The EU Locomotive of Climate Policy?
Published 02nd October 2009 - 10 comments - 2281 views -
UN Secretary-General Ban Ki-moon and Swedish Prime Minister Fredrik Reinfeldt met to discuss climate change negotiations prior to December talks in Copenhagen. Ban Ki-moon said:
“I hope that the EU continues to act as both locomotive and lobbyist and with its good examples and obligations encourage the rest of the world to contribute so that we can reach an agreement in December.”
This is not only diplomatic talk. The European Union can, and should, lead on climate change. But this leadership goes far and wide beyond Copenhagen.
1. A history of European leadership in protecting the environment
The European Union is the leader in environmental protection policy. We have continually set the standards and the trends. Somewhat grudgingly, our transatlantic partners have followed. We have implemented probably the most important concept of sustainable development in many of our common policies. That is not sufficient today.
2. The current negotiations impasse
We know that the prospects for a breakthrough in Copenhagen are bleak. The president of the European Commission, Mr. Barroso, has said that there will not be a comprehensive deal reached, and that negotiations can drag on “for years”.
3. How to lead?
I very much like this contribution by Professor Sebastian Oberthür that lists the most important directions for future EU leadership on climate change:
- Effective domestic climate polices – and leading by example;
- Coordination and unity among Member States in implementing and promoting climate policies;
- Strong diplomatic efforts on global climate policy;
- Reshaping the global institutional framework.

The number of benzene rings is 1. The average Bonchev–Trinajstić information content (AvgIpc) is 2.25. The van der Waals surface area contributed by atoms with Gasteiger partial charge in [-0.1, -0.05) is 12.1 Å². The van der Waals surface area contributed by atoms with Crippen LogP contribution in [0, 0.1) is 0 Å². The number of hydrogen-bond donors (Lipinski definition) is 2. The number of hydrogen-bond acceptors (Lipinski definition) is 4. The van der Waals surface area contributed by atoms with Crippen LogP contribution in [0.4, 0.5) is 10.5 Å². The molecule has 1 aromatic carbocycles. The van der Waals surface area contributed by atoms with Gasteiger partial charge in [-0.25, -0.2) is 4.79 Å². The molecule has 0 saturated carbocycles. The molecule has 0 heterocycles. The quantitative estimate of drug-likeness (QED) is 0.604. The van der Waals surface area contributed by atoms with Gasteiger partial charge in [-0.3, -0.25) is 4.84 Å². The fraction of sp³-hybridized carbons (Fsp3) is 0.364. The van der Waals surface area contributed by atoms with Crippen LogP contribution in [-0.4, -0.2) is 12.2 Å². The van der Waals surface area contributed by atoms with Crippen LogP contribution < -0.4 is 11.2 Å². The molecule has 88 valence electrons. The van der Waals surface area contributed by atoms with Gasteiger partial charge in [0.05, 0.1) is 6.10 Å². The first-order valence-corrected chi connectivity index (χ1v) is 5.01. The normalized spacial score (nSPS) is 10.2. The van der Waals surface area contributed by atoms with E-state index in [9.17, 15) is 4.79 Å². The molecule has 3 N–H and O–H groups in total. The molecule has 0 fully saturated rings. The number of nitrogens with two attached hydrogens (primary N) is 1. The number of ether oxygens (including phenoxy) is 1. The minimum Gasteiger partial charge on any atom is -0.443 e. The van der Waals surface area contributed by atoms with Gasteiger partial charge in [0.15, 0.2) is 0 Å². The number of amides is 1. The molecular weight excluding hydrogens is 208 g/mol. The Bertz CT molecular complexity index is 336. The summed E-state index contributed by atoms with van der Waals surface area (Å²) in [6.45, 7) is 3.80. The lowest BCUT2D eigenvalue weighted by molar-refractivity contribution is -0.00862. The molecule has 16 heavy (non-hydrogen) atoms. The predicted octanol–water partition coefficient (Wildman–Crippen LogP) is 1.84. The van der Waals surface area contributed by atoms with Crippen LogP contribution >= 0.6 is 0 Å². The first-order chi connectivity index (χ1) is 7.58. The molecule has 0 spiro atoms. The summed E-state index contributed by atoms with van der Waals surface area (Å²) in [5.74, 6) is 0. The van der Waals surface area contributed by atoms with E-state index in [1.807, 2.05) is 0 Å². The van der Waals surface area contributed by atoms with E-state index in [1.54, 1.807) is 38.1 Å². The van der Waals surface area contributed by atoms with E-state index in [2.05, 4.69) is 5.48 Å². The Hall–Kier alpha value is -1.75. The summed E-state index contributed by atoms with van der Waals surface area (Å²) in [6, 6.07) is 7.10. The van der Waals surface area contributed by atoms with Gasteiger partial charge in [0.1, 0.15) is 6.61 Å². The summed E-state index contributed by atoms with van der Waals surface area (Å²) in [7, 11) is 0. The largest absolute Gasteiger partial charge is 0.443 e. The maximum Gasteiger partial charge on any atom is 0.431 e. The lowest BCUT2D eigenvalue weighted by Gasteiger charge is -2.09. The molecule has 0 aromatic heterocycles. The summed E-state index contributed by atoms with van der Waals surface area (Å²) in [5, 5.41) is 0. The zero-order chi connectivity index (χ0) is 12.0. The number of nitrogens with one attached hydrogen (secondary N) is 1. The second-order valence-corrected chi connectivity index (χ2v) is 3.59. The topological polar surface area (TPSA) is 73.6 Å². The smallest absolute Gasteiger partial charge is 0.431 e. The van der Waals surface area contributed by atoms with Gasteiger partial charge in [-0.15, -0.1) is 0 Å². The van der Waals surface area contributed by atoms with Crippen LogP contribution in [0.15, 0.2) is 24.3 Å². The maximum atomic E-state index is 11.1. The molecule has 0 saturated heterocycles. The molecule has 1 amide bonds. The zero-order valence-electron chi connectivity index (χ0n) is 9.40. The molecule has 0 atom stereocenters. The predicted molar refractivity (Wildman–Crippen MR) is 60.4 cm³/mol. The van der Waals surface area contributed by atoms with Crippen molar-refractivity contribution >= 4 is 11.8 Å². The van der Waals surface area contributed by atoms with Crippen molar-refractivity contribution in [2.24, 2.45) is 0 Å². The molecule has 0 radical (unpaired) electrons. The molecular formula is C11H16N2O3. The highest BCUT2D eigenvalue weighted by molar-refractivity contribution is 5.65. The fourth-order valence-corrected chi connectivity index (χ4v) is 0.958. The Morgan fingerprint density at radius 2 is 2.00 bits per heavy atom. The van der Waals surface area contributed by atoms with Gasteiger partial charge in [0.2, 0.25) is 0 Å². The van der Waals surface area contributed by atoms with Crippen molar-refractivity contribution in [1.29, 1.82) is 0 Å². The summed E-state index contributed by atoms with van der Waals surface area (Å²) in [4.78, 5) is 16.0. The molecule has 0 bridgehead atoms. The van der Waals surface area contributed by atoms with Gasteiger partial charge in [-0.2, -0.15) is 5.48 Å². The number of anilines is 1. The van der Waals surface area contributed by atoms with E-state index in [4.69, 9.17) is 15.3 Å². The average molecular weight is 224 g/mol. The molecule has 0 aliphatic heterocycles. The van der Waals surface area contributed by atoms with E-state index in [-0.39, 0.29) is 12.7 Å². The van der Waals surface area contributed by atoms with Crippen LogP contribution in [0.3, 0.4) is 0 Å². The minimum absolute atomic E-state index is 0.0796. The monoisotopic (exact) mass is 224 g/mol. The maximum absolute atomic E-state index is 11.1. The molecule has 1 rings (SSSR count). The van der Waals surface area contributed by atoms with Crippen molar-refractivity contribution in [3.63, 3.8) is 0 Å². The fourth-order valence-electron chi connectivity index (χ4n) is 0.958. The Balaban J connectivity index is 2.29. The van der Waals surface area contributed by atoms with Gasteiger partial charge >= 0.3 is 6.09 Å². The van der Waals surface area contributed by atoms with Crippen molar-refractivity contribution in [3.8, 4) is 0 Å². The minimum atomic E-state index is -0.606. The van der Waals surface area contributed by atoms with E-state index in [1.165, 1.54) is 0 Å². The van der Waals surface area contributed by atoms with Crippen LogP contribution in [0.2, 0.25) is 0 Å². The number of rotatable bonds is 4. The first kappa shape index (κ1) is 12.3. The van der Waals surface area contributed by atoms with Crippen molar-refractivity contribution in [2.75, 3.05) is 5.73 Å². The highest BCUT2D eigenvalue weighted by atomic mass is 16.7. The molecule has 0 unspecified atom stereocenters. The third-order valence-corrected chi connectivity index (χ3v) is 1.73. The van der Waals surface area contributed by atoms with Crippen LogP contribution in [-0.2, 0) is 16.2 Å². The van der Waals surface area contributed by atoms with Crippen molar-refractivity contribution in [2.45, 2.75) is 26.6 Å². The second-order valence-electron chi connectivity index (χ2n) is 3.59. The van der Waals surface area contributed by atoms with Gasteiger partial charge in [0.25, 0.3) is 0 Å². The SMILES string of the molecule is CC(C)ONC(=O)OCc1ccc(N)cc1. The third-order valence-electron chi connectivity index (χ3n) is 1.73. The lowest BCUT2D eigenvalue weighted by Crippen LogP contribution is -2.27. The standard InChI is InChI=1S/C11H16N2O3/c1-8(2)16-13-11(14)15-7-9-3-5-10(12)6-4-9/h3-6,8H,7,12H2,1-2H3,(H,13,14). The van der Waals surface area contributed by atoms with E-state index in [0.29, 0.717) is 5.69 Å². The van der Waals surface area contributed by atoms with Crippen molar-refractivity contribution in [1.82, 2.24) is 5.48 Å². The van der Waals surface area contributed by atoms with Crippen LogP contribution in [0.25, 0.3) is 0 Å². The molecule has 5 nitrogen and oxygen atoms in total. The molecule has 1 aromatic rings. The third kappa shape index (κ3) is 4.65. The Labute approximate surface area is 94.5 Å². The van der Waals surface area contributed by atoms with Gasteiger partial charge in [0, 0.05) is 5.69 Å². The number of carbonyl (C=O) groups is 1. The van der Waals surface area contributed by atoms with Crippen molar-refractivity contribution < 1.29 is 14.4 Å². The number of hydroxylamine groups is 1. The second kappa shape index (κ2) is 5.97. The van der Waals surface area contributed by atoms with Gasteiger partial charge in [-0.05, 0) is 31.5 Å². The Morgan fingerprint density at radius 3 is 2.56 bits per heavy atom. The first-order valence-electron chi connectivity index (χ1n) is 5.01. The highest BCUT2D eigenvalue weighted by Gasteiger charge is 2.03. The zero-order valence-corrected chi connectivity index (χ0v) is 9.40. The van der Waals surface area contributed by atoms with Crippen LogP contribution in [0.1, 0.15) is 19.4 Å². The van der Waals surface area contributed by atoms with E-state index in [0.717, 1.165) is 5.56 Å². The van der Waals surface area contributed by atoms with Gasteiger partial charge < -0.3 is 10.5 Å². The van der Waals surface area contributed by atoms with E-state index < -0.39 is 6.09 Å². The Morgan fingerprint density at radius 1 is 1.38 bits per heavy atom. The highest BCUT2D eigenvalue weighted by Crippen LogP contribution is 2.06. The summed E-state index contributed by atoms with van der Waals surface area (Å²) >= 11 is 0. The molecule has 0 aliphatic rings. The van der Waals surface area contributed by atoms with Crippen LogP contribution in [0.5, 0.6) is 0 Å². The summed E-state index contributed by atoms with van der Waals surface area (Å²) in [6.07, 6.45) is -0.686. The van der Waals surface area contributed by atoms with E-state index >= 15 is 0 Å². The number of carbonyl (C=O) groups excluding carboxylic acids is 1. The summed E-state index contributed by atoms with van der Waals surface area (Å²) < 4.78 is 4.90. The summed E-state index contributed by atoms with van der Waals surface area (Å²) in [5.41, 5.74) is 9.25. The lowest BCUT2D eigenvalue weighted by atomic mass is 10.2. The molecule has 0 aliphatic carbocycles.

We obviously need to develop an inclusive leadership. This means engaging the business community, NGOs, regional authorities, various other stake holders. Geographically the EU leadership on climate change should aspire to include the whole European continent, the Mediterranean and Northern Africa as an area of immediate concern. We also need to work with practically all states and state formations under various regional and universal frameworks to define common interests, policies and actions.
4. Hoping for the best, preparing for the worst
Once again I would like to emphasize on the importance of climate change adaptation. We need more research, more new technologies and more policy options developed in order to face possible climate change challenges. Many if not all international players will turn to the EU for political and technological know-how transfers. Poor countries will require development aid and assistance.
5. Climate change is not an isolated phenomenon
There are many issues that are intimately intertwined with climate policy. To manage them properly, we need more efforts for climate policy integration. This approach will only further the value of the European leadership on climate change.
About the author
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